Global EditionASIA 中文双语Français
Home / China / Rescue work underway after Gansu earthquake

Quake recovery starts with a bowl of hot beef noodles

By MA JINGNA in Linxia, Gansu and CHEN MEILING | CHINA DAILY | Updated: 2023-12-23 07:02
Share - WeChat
A volunteer (second from right), makes noodles for local residents at a relocation site in Minhe county, Qinghai province, on Wednesday. The county was also hit by Monday's magnitude-6.2 earthquake, the epicenter of which was in Jishishan county, Gansu province. ZHANG HONGXIANG/XINHUA

In freezing temperatures, a simple bowl of beef noodles brings hope to thousands of residents who lost their homes in the magnitude-6.2 earthquake in Gansu province's Jishishan county on Monday.

A team of volunteers came to the relocation sites in the county to serve noodles free of charge. The scenes are characterized by steam rising from hot soup, cooks waving their arms and noodle dough flying.

Despite being shaken by quake aftershocks, Ma Sadong kept cooking beef noodles.

Ma said preparation work of beef noodles can be relatively quickly and the noodles suit the tastes of most victims, as it's a daily staple for ethnic groups in Northwest China.

"Seeing people lining up and staring eagerly at the pot, I worried about not being fast enough," Ma said.

Since they arrived at the relocation site, Ma and his colleagues from Xingda Group worked from 5 am to late night to provide up to 2,000 bowls of noodles in Dahejia township — one of the hardest-hit areas.

"With five cars, and five people squeezing into each one, we rushed from Guanghe county to the epicenter. We barely slept," said Ma, who arrived at the epicenter at 6 am on Tuesday.

The team had prepared braised beef, packed 15 bags of flour and gathered whatever cooking utensils and gas canisters they could find. Upon arrival in Dahejia, they set up tents and tables for cooking. Some quake victims rummaged through the wreckage of their homes to find chopping boards and dough makers so the cooks could serve noodles as soon as possible.

"After suffering a cold night and power and water outages, quake victims found hot beef noodles to be a great comfort," he said.

Wang Wenyu, 14, couldn't hold back her tears when picking up a bowl of noodles in her hands. "That was a horrible night. But now, I feel warm, safe and hopeful," Wenyu said.

Thirteen victims shared a single tent at the relocation site. They were offered rice and vegetables by the local government because they couldn't cook themselves. Carbon monoxide poisoning poses a danger in small enclosures.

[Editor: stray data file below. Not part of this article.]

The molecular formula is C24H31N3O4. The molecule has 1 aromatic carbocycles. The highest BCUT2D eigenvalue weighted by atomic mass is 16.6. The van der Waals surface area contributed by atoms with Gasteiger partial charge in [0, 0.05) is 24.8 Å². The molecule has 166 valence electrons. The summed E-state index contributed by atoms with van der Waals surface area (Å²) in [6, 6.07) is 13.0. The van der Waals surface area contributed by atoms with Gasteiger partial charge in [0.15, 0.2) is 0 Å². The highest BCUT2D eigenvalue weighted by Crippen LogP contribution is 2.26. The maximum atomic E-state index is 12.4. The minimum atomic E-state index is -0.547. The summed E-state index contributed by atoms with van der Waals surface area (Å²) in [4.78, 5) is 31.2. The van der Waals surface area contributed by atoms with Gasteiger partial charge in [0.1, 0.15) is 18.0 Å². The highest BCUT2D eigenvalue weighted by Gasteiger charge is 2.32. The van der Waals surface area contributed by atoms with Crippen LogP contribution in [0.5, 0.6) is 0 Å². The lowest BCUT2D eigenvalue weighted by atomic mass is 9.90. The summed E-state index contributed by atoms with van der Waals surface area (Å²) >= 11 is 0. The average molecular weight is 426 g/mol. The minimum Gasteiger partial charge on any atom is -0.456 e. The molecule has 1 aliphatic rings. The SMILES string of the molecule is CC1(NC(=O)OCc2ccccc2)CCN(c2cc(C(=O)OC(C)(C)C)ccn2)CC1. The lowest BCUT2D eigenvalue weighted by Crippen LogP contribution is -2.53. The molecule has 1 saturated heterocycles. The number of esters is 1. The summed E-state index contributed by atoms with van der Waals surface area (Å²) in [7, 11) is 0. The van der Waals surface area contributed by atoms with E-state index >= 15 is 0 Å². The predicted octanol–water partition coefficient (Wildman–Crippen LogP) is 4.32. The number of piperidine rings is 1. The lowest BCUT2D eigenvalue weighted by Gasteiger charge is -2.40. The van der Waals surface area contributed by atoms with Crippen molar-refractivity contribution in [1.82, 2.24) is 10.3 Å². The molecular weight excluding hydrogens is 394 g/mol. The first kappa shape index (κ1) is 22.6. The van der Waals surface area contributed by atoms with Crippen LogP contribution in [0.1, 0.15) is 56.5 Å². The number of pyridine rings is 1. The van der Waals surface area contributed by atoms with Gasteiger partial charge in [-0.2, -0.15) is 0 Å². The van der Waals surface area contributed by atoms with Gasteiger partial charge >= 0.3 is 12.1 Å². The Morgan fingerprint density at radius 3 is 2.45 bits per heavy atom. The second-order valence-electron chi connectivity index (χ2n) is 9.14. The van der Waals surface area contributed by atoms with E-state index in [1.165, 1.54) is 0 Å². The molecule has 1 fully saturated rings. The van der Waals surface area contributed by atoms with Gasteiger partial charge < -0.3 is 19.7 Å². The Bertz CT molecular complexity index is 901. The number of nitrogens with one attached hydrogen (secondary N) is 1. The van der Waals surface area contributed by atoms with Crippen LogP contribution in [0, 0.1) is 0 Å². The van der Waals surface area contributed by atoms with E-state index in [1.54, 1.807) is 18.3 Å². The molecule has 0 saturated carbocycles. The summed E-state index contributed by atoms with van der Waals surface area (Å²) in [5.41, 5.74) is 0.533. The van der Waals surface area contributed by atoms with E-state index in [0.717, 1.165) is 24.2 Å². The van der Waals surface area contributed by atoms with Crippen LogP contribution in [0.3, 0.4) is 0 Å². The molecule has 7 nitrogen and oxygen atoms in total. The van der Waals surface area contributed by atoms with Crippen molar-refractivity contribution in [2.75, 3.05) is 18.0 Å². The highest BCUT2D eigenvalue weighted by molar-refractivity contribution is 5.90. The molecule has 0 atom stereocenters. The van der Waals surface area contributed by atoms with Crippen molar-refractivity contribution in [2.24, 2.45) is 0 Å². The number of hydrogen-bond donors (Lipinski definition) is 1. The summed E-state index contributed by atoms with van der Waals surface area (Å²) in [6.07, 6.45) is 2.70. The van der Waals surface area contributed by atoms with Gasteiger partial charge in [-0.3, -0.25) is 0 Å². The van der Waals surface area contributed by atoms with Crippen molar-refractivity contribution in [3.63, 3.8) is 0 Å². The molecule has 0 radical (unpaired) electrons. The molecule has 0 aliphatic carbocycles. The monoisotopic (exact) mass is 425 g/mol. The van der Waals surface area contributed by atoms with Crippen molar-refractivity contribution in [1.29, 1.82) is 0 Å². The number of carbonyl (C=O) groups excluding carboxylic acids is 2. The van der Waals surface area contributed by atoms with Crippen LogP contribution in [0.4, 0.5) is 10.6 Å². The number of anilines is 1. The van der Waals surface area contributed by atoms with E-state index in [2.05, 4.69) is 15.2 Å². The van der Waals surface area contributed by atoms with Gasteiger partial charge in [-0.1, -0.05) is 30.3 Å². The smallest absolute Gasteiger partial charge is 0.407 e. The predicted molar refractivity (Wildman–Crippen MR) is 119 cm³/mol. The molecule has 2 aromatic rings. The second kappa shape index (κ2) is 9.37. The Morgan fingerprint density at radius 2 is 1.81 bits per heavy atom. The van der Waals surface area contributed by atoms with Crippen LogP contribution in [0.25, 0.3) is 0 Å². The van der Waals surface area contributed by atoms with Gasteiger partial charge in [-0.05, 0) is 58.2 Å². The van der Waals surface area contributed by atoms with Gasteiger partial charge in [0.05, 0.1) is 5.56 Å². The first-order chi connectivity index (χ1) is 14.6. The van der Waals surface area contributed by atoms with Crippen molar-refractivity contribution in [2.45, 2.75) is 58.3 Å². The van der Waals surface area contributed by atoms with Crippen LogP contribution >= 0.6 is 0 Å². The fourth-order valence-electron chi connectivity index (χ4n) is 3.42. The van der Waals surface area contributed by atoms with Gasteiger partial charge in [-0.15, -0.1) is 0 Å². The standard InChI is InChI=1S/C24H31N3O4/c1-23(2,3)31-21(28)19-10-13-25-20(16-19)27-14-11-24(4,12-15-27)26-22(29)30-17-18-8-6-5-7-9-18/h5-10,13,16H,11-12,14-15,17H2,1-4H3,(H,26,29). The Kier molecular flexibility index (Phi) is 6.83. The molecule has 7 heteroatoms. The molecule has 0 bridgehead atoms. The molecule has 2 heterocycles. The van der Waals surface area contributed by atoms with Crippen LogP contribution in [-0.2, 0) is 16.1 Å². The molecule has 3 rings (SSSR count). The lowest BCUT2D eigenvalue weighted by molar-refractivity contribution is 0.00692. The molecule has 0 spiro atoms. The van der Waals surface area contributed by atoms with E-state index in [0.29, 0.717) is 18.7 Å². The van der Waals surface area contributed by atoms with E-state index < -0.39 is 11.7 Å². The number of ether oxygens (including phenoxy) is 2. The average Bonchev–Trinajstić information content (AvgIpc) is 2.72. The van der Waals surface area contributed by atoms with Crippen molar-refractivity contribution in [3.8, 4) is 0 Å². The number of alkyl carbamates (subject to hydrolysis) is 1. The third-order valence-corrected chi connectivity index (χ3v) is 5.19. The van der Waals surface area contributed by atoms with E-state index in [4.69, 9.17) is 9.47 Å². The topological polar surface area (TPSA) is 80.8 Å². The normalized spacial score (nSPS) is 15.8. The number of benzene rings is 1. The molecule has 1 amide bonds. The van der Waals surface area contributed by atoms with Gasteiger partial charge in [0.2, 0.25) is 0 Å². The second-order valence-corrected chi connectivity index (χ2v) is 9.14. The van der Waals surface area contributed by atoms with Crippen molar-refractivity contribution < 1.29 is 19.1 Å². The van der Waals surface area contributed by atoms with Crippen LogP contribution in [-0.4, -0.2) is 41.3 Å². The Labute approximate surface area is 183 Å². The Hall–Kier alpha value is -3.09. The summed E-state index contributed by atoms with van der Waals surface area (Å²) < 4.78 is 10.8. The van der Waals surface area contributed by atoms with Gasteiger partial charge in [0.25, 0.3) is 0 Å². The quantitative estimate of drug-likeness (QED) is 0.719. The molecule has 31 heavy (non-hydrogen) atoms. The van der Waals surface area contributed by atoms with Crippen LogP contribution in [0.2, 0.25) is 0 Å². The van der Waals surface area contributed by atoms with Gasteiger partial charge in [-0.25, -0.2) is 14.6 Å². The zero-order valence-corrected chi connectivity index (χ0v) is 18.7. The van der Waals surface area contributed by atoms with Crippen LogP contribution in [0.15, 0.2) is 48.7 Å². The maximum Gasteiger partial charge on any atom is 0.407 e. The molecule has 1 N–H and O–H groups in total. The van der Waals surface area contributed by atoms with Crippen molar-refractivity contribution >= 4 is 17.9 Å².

In the dark of night after the quake, there was no power. Ma and his team parked in front of a noodle stall and used the headlights for illumination.

In the days since the quake, they have commuted between Guanghe and Dahejia to fetch more food ingredients, only catching about four hours of sleep per day.

"None of us complain. We consider it an honorable task and a responsibility to contribute to our hometown and the people," he said. His company is offering noodles at three relocation sites, each producing around 1,000 bowls per day.

On Friday, when this year's Winter Solstice fell, Ma purchased instant frozen dumplings with beef and Chinese chives, as it is a tradition for many in North China to have dumplings on this day.

As of 8 am on Friday, the earthquake death toll had reached 117, with the number of injured persons standing at 781. As of Friday noon, the number of relocation sites had reached 311, and 112,346 people had been transferred to safe places.

An online video from China Central Television showing volunteer Ma Wenjun making beef noodles has so far received more than 1 million views.

"There are always kindhearted people proving there is still a lot of warmth in this world," said a netizen commenting on the video.

Another said, "A bowl of beef noodles truly warms people's hearts. Here's a salute to those who silently contribute."

Facing a news camera, Ma said, "It will take time to rebuild the house, but it doesn't matter. We will rebuild everything from scratches."

Copyright 1995 - . All rights reserved. The content (including but not limited to text, photo, multimedia information, etc) published in this site belongs to China Daily Information Co (CDIC). Without written authorization from CDIC, such content shall not be republished or used in any form. Note: Browsers with 1024*768 or higher resolution are suggested for this site.
License for publishing multimedia online 0108263

Registration Number: 130349